more problematic" implicates, with no justification, that what has 
been said in chapter 1 was already problematic. 

>"This part of the discussion is far more problematic. In making her 
>central claims as to the semantics of PIs,Giannakidou invokes several 
>novel notions which I found to be inadequately defined. To illustrate 
>some of the difficulties, consider the presentation of the sensitivity 
>semantics of APIs. Giannakidou proposes that APIs are expressions of 
>existential quantification, but of a special kind. She calls them 
>"dependent existential quantifiers". These are initially defined as 
>in (1) (p.70, Sec.2.3.5). (The definition is altered slightly as 
>I cannot reproduce in this format the symbols used in the 
>(1)	An existential quantifier is dependent iff the variable x which 
>	contributes does not introduce a discourse referent in 
>	[the actual world]. 
>One problem is how to understand the term "discourse referent". 
>Giannakidou is assuming here GSV's semantic framework, but GSV 
>do not themselves use this term. They distinguish variables, 
>which are syntactic elements; pegs, which are "formal objects" 
>with which variables are associated; and the objects in the 
>domain of discourse. In her presentation of GSV's framework, 
>Giannakidou says that "since pegs serve no purpose other than 
>being 'intermediaries' between variables and discourse referents, 
>they can be dispensed with" (p.28). I infer from this that 
>Giannakidou is using the term "discourse referents" to refer to 
>members of the domain. (This in itself is a confusing use 
>of terminology.) 
>	Accordingly, I am uncertain how to understand the definition in 
>In GSV, the use of a quantifier adds the associated variable to the 
>variables that are in active use, introduces a peg, and associates the 
>variable with a peg. The members of the domain are not affected by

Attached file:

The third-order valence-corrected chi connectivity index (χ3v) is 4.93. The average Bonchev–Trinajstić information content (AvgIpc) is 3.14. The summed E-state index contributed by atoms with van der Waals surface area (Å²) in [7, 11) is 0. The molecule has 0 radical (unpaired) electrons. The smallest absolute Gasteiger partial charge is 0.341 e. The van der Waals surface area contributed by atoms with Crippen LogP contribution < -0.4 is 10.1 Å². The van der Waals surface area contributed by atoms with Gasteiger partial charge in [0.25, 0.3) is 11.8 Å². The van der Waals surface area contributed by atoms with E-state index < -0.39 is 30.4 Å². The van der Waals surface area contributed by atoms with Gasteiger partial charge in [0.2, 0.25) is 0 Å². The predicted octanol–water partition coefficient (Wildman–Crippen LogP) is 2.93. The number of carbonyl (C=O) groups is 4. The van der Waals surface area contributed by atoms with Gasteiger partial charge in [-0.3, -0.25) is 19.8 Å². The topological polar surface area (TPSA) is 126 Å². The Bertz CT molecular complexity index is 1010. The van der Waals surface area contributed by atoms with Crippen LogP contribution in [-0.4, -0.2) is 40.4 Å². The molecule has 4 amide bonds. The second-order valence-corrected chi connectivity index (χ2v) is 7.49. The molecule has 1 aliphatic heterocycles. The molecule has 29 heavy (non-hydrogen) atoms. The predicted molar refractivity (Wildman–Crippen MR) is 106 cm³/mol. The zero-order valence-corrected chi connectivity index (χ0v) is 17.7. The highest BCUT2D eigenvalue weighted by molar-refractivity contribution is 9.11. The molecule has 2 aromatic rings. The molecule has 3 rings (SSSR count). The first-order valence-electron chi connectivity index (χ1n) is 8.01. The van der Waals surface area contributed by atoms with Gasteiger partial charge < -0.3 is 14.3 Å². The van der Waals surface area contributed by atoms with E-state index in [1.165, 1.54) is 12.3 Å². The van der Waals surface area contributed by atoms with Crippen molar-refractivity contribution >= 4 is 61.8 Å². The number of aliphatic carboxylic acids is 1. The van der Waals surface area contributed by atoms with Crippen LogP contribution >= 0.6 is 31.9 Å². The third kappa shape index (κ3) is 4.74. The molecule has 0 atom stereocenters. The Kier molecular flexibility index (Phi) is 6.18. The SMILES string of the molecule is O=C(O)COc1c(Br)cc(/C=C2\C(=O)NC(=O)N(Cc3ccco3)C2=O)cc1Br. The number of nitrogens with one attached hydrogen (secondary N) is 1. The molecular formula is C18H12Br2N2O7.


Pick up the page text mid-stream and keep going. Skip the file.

>linguistic items. Perhaps then we should set aside Giannakidou's 
>decision to dispense with pegs, and replace "discourse referent" in 
>definition (1) by "peg". However, it remains unclear how to interpret the 
>definition, as we cannot talk of pegs which belong to one world or another, 
>pegs being formal objects in the theory. 
>	Giannakidou claims that the distribution of APIs follows from their 
>being dependent existential quantifiers. However, as the definition 
>of this notion is not adequate, it is impossible to evaluate this claim. 

In this passage, S discusses my treatment of the 
sensitivity semantics of a particular class of PIs. To start with, she 
misses the point that G 1998 is one of the very few in the literature 
that address the sensitivity issue seriously, and the only one that 
actually spells out the intuition by making a concrete proposal for 
lexical sensitivity features. Instead, she concentrates on the 
tangential issue of the proper understanding of discourse referents 
(should they be understood as numbers, as pegs, or as individuals, 
 elements of D). The prose surrounding the definitions in G 
1998 (p. 69-71), as well as the preceding discussion concerning 
binding (p.66-69) make it clear that discourse referents are 
understood, like in many other places in the literature, as elements 
of D, an option also mentioned but not considered by S. That this 
is the way I implement discourse referents in G 1998 becomes 
evident also in the claim that regular existentials assert existence. 
 Now, if discourse referents are individuals the idea is crystal clear. 
 The difference between the variables associated with PIs and 
'regular' quantifiers is sortal: the variable contributed by the PI 
quantifier cannot be assigned a value according to the standard 
procedure by means of the assignment function g, whereas the 
variable contributed by regular quantifiers can. Rather, for PI- 
quantifiers to be assigned a value, certain conditions must be 
satisfied (for instance the dependent reference requirement for 
affective PIs or the variation requirement for free choice items). 
These constraints on the value assignment constitute by and large 
 the sensitivity semantics of PIs and are responsible for their 
limited distribution. As far as I know, G1998 is the first attempt to 
actually make this point. One can argue for or against it, but it hardly 
seems possible to plead inability to assess it. 

Next consider the following passage: